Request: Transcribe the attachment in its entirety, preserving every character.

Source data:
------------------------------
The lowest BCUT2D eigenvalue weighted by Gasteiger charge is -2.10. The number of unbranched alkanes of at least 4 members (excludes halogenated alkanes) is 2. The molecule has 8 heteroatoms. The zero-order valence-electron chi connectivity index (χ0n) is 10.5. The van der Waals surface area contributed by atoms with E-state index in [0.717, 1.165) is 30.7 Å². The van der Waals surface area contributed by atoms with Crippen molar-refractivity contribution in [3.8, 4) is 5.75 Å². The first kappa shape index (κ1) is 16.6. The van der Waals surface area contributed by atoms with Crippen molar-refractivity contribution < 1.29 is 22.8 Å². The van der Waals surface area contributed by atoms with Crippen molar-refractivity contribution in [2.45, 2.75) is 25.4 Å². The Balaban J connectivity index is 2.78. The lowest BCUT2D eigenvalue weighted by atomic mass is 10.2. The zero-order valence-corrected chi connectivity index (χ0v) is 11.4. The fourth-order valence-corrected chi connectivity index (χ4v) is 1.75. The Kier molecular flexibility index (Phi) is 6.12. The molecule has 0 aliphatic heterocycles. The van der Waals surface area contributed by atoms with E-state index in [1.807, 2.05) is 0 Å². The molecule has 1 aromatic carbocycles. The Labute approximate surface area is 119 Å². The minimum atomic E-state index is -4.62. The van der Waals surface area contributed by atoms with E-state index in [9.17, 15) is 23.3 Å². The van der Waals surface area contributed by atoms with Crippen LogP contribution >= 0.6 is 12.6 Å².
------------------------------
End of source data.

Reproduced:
The lowest BCUT2D eigenvalue weighted by Gasteiger charge is -2.10. The number of unbranched alkanes of at least 4 members (excludes halogenated alkanes) is 2. The molecule has 8 heteroatoms. The zero-order valence-electron chi connectivity index (χ0n) is 10.5. The van der Waals surface area contributed by atoms with E-state index in [0.717, 1.165) is 30.7 Å². The van der Waals surface area contributed by atoms with Crippen molar-refractivity contribution in [3.8, 4) is 5.75 Å². The first kappa shape index (κ1) is 16.6. The van der Waals surface area contributed by atoms with Crippen molar-refractivity contribution < 1.29 is 22.8 Å². The van der Waals surface area contributed by atoms with Crippen molar-refractivity contribution in [2.45, 2.75) is 25.4 Å². The Balaban J connectivity index is 2.78. The lowest BCUT2D eigenvalue weighted by atomic mass is 10.2. The zero-order valence-corrected chi connectivity index (χ0v) is 11.4. The fourth-order valence-corrected chi connectivity index (χ4v) is 1.75. The Kier molecular flexibility index (Phi) is 6.12. The molecule has 0 aliphatic heterocycles. The van der Waals surface area contributed by atoms with E-state index in [1.807, 2.05) is 0 Å². The molecule has 1 aromatic carbocycles. The Labute approximate surface area is 119 Å². The minimum atomic E-state index is -4.62. The van der Waals surface area contributed by atoms with E-state index in [9.17, 15) is 23.3 Å². The van der Waals surface area contributed by atoms with Crippen LogP contribution >= 0.6 is 12.6 Å².